DeeplyCrushed posted 6/9/2016 12:42 PM

steadychevy, wowme and needfriendshere - I just read your posts and am sitting here at work with tears in my eyes.

Humbled and grateful...that's me!

And wowme thanks for that list. According to it I'm actually doing ok. Well except for exercising and getting enough sleep 😛

BrokenheartedWif posted 6/9/2016 14:47 PM

I'll add emotional self care involves allowing God to live you through others in your Christian family. Your Chosen family is God's physical arms and ears and shoulders here on earth. The Women in my Christian family show me so much of Christ's love here on Earth.

needfriendshere posted 6/9/2016 14:53 PM

I agree, Brokenheartedwif!

My "real" family - the one I will spend eternity with - are my brothers and sisters in Christ. That includes all of you. One day, DeeplyCrushed, we will meet in heaven and I will give you a hug because all of this crap will be behind us!
One day we will ALL meet there and it will be great!!!

needfriendshere posted 6/13/2016 13:48 PM

I felt led to share this with you today. It really touched me and I pray it blesses you:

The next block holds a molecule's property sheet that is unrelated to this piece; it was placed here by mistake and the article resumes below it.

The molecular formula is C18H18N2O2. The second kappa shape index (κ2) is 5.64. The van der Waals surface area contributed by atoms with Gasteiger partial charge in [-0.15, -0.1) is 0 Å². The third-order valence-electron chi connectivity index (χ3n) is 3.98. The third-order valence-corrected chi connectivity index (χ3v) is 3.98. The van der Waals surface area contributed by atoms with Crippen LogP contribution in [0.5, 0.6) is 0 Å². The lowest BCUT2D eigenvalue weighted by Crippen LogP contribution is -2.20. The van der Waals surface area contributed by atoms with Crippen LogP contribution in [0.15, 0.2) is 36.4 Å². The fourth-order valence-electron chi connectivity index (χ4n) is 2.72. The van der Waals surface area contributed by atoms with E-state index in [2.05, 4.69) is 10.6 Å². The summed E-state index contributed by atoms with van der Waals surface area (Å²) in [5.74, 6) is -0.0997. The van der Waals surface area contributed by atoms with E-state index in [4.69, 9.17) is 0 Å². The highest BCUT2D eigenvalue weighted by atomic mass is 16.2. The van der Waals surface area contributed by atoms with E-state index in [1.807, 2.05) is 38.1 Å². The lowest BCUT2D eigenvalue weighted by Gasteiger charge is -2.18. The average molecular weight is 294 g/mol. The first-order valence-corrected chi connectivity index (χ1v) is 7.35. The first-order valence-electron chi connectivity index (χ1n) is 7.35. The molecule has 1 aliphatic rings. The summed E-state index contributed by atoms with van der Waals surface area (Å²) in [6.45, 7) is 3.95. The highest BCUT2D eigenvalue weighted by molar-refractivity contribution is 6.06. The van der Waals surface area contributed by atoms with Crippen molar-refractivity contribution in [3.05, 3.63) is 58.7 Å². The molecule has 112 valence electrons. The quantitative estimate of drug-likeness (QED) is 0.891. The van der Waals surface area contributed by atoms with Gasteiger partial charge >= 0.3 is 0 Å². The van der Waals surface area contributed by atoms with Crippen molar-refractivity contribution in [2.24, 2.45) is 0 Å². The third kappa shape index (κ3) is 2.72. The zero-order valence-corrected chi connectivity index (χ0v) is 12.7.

I am the true vine, and My Father is the vinedresser.
2
Every branch in Me that does not bear fruit He takes away; and every branch that bears fruit He prunes, that it may bear more fruit.
3
You are already clean because of the word which I have spoken to you. (my emphasis)
4
Abide in Me, and I in you. As the branch cannot bear fruit of itself, unless it abides in the vine, neither can you, unless you abide in Me.
5
I am the vine, you are the branches. He who abides in Me, and I in him, bears much fruit; for without Me you can do nothing.
6
If anyone does not abide in Me, he is cast out as a branch and is withered; and they gather them and throw them into the fire, and they are burned.
7
If you abide in Me, and My words abide in you, you will ask what you desire, and it shall be done for you. (again, my emphasis)

(John 15: 1-7)

God bless you all!!

StrongHeart posted 6/13/2016 17:28 PM

Haven't posted on this thread in a long while. Been very distant, disconnected, unstable, etc.

Just wanted to let you all know that I do still read and pray for you all. Your stories and words are often in my heart and are shining examples of the good people in this world.

hopefull77 posted 6/13/2016 18:42 PM

This was my daily devotion today... I found it very helpful and very true....
I do believe that although I always believed in God and went to church regularly, I never felt in a relationship with God. He was just too BIG and other people needed Him MORE...